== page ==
Asko Huuskonen, FMI:

Radar Siting

Introduction: Siting a radar is a task in which the following points at least need to be taken into account or they have an effect on the decision. Only in rare cases one can follow the list step-by-step. Usually several of the items have to be considered simultaneously, although the items on top should be considered first.

- Network planning: the location of the radar as part of the (inter)national radar network. This task is easier if a fully new network is designed. Adding radars to an existing network may require that some radars are simultaneously moved. Savings will occur if the network is designed in co-operation with the neigbouring countries. Network planning is presently an important issue in Norway, where up to 6 radars are to be built, and to some extend in Sweden, where radars have recently been moved to new locations. One radar is needed to complete the Finnish network. A good location for the radar has been found.

- Location: The radar horizon should be unobscured, to the extent possible determined by the local orography. If the surrounding country is flat, as in Finland and most of Sweden, it is possible to find a location so that no (or very tiny) blocked sectors exist and so that the location is not too far from the optimal location based on the network planning. Such a location is the best for all the uses of the radar data. In mountaneous regions such locations are found only on mountain tops, but such a location is problematic for many of the points considered below. Thus an unobscured horizon is only one of the things which determine the radar location. The location also affects the building cost of the radar, if the site is not accessible by a lorry. If very strong winds (>50 m/s) are expected, the tower and the radome may need to be more sturdy (and thus more expensive). A remote location also increases the cost of electricity lines and the computer connections. It will also increase the cost of maintenance trips and will lengthen the delay of starting the maintenance.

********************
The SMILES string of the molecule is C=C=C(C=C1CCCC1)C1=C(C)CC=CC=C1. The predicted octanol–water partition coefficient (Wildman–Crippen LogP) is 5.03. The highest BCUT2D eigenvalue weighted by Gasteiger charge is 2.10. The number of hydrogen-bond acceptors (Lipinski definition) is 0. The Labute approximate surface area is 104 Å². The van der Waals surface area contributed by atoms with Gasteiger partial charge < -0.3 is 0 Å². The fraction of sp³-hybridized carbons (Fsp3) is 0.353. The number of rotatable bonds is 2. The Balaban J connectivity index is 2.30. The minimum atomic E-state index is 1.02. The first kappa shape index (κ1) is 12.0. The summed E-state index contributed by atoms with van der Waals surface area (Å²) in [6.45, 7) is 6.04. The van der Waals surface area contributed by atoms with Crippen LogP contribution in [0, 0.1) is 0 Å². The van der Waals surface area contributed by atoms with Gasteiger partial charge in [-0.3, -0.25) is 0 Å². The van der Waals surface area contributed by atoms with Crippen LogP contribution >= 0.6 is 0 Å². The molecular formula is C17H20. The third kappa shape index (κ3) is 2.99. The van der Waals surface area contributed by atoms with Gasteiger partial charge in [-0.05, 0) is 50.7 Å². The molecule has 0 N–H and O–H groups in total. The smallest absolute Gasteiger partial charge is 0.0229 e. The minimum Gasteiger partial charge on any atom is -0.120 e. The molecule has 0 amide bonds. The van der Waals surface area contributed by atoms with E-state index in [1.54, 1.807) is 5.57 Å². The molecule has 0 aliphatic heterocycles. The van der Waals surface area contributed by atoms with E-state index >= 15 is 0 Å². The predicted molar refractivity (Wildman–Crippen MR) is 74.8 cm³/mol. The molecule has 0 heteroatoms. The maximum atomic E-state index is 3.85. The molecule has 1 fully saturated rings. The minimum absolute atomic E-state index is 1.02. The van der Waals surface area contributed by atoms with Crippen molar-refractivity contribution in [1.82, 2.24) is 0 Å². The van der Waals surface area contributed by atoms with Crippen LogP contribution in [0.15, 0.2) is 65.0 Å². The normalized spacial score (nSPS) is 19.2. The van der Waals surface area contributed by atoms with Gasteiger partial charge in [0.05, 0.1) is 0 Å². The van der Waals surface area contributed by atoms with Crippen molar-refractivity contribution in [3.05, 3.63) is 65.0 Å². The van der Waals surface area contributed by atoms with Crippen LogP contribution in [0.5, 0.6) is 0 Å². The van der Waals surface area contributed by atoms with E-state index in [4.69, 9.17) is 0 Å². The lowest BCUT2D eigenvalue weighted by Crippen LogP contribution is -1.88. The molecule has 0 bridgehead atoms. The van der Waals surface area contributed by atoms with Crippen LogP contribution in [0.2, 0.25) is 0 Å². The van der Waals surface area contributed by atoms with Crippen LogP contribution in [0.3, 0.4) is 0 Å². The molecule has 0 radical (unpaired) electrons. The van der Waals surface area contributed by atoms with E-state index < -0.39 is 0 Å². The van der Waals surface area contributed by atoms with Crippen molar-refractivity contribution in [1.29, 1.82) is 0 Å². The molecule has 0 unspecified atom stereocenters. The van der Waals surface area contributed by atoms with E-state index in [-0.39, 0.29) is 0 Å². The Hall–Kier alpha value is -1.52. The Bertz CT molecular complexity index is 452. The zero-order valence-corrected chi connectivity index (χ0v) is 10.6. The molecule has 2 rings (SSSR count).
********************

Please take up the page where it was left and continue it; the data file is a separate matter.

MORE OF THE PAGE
- Permissions: Several permissions are needed for the building and operation of the radar. Most notable are the building permission from the local authority, transmitting licence from the frequency authority and the permission from the authority responsible for the radiation safety. The local communities also have a say in the acceptance. A radar may be a disturbing feature as part of the scenery or a radar is not wanted to the surroundings because of the radiation safety issues. The future building around the radar site has to be discussed with the local authority and explain that obscuring buildings, masts etc. decrease the value of the radar.

- Meteorology and uses of data: One puts the radar where most of the users are. There is a denser network in southern Finland compared to that in the northern Finland. In mountaneous countries (Norway) one weights the importance of servicing general forecasting to that of servicing hydrology. Locations at the airports should be avoided, because such a location is not the best one to support the aviation. There are other things which have an effect on the data quality. The amount of ground clutter and sea clutter. The probability of ducting and anaprop. These are usually things one has to live with and to try to eliminate from the data to the best possible extent.. The other factors are more determining for the siting and take precedence.